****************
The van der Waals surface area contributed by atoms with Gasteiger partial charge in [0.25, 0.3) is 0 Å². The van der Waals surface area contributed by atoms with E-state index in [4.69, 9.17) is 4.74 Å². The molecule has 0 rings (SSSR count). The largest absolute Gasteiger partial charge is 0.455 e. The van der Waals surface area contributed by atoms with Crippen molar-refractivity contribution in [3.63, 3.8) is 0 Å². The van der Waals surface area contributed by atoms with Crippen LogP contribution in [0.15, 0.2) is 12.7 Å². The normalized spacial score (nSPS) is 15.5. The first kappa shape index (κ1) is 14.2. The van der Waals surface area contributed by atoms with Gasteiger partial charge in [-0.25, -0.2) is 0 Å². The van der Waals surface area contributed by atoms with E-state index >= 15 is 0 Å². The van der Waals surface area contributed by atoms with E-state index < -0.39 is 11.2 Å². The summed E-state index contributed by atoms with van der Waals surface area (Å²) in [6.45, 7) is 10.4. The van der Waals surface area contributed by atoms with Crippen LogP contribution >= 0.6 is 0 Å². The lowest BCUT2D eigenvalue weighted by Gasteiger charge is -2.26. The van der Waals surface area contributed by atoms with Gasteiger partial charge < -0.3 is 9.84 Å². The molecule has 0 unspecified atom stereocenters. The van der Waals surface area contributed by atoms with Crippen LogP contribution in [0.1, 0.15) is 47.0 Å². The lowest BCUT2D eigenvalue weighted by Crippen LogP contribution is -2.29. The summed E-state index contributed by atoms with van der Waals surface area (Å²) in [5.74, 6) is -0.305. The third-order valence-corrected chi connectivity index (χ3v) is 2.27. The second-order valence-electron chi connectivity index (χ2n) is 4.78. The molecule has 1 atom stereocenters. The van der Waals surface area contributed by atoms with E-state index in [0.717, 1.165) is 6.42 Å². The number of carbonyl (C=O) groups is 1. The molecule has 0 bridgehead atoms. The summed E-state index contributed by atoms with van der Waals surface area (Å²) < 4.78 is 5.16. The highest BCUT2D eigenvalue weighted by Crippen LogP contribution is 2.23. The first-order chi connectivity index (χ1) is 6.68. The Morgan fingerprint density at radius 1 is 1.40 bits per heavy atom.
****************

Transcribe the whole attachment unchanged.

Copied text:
The van der Waals surface area contributed by atoms with Gasteiger partial charge in [0.25, 0.3) is 0 Å². The van der Waals surface area contributed by atoms with E-state index in [4.69, 9.17) is 4.74 Å². The molecule has 0 rings (SSSR count). The largest absolute Gasteiger partial charge is 0.455 e. The van der Waals surface area contributed by atoms with Crippen molar-refractivity contribution in [3.63, 3.8) is 0 Å². The van der Waals surface area contributed by atoms with Crippen LogP contribution in [0.15, 0.2) is 12.7 Å². The normalized spacial score (nSPS) is 15.5. The first kappa shape index (κ1) is 14.2. The van der Waals surface area contributed by atoms with Gasteiger partial charge in [-0.25, -0.2) is 0 Å². The van der Waals surface area contributed by atoms with E-state index >= 15 is 0 Å². The van der Waals surface area contributed by atoms with E-state index < -0.39 is 11.2 Å². The summed E-state index contributed by atoms with van der Waals surface area (Å²) in [6.45, 7) is 10.4. The van der Waals surface area contributed by atoms with Crippen LogP contribution >= 0.6 is 0 Å². The lowest BCUT2D eigenvalue weighted by Gasteiger charge is -2.26. The van der Waals surface area contributed by atoms with Gasteiger partial charge < -0.3 is 9.84 Å². The molecule has 0 unspecified atom stereocenters. The van der Waals surface area contributed by atoms with Crippen LogP contribution in [0.1, 0.15) is 47.0 Å². The lowest BCUT2D eigenvalue weighted by Crippen LogP contribution is -2.29. The summed E-state index contributed by atoms with van der Waals surface area (Å²) in [5.74, 6) is -0.305. The third-order valence-corrected chi connectivity index (χ3v) is 2.27. The second-order valence-electron chi connectivity index (χ2n) is 4.78. The molecule has 1 atom stereocenters. The van der Waals surface area contributed by atoms with E-state index in [0.717, 1.165) is 6.42 Å². The number of carbonyl (C=O) groups is 1. The molecule has 0 bridgehead atoms. The summed E-state index contributed by atoms with van der Waals surface area (Å²) < 4.78 is 5.16. The highest BCUT2D eigenvalue weighted by Crippen LogP contribution is 2.23. The first-order chi connectivity index (χ1) is 6.68. The Morgan fingerprint density at radius 1 is 1.40 bits per heavy atom.